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Research Questions

  1. What is the scope of current oil spill risks in the region?
  2. What are the current roles, capabilities, and capacities of oil-spill response partners?
  3. What gaps remain?
  4. What are potential mitigation strategies for oil-spill response in fresh water and ice?

The Great Lakes are a source of water for 40 million Americans and Canadians, an important recreational area, and a major shipping thoroughfare for commodities and other goods. They are also potentially becoming more vulnerable to spills because of increased domestic production of oil and petroleum products in the region.

To ensure that the region's responders are well prepared to tackle any potential spills in the Great Lakes, the U.S. Coast Guard Office of Marine Environmental Response Policy asked RAND's Homeland Security Operational Analysis Center to study the scope of current oil spill risks in the region; the roles, capabilities, and capacities of oil-spill response partners; and any gaps and potential mitigation strategies around oil-spill response in fresh water and ice.

To assess gaps in response capabilities and capacities, the research team analyzed scenarios that stakeholders have used to practice and assess oil-spill response in the past. The team also built a framework that responders can use to create new scenarios to practice capabilities that they have not tested before. Because of the limited amount of publicly available oil-spill response capability documentation, this research relied heavily on what was provided by the government sponsor, U.S. and Canadian oil-spill response organizations, various subject-matter experts, and Canadian governmental organizations. The research team reviewed oil-spill response policy; techniques, tactics, and procedures; and various area oil response plans and regulations to assess the gaps in oil-spill response.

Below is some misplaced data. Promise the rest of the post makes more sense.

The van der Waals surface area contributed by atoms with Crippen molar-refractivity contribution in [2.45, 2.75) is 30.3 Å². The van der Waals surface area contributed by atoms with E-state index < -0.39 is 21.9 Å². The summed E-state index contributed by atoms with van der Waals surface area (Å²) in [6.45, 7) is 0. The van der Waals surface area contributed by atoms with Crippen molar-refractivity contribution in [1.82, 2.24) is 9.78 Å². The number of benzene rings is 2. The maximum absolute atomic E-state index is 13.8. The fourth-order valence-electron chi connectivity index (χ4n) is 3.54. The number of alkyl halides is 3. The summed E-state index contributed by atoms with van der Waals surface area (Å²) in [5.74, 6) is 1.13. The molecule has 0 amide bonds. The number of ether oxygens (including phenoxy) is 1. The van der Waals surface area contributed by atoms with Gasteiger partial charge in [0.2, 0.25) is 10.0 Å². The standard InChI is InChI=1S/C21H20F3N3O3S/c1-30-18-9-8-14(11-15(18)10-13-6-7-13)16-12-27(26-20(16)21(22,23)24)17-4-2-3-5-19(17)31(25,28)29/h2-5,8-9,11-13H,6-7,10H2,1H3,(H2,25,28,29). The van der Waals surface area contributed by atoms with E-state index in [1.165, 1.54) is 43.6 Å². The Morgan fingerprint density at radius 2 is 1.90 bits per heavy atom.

Key Findings

  • Overall, response capabilities and capacity are robust, and risks are being managed in accordance with existing regulations and policy.
  • There is a high level of cooperation and willingness to collaborate, but some agencies are siloed and could improve their external communications and information-sharing, and their contributions to educating concerned citizens and community leaders about oil-spill response tactics, techniques, and procedures.
  • Potential cultural divergence among key stakeholders might be overcome by more collaboration and information-sharing.
  • Collectively, the Great Lakes response community appears to have clear roles and responsibilities. There are gaps in what existing scenarios cover, and developing scenarios more systematically and collaboratively could uncover undiscovered gaps in both capability and capacity.

This research was sponsored by the U.S. Coast Guard Office of Marine Environmental Response Policy, Great Lakes Oil Spill Center of Expertise and conducted in the Infrastructure, Immigration, & Security Operations Program of the RAND Homeland Security Research Division.

This report is part of the RAND research report series. RAND reports present research findings and objective analysis that address the challenges facing the public and private sectors. All RAND reports undergo rigorous peer review to ensure high standards for research quality and objectivity.

RAND is a nonprofit institution that helps improve policy and decisionmaking through research and analysis. RAND's publications do not necessarily reflect the opinions of its research clients and sponsors.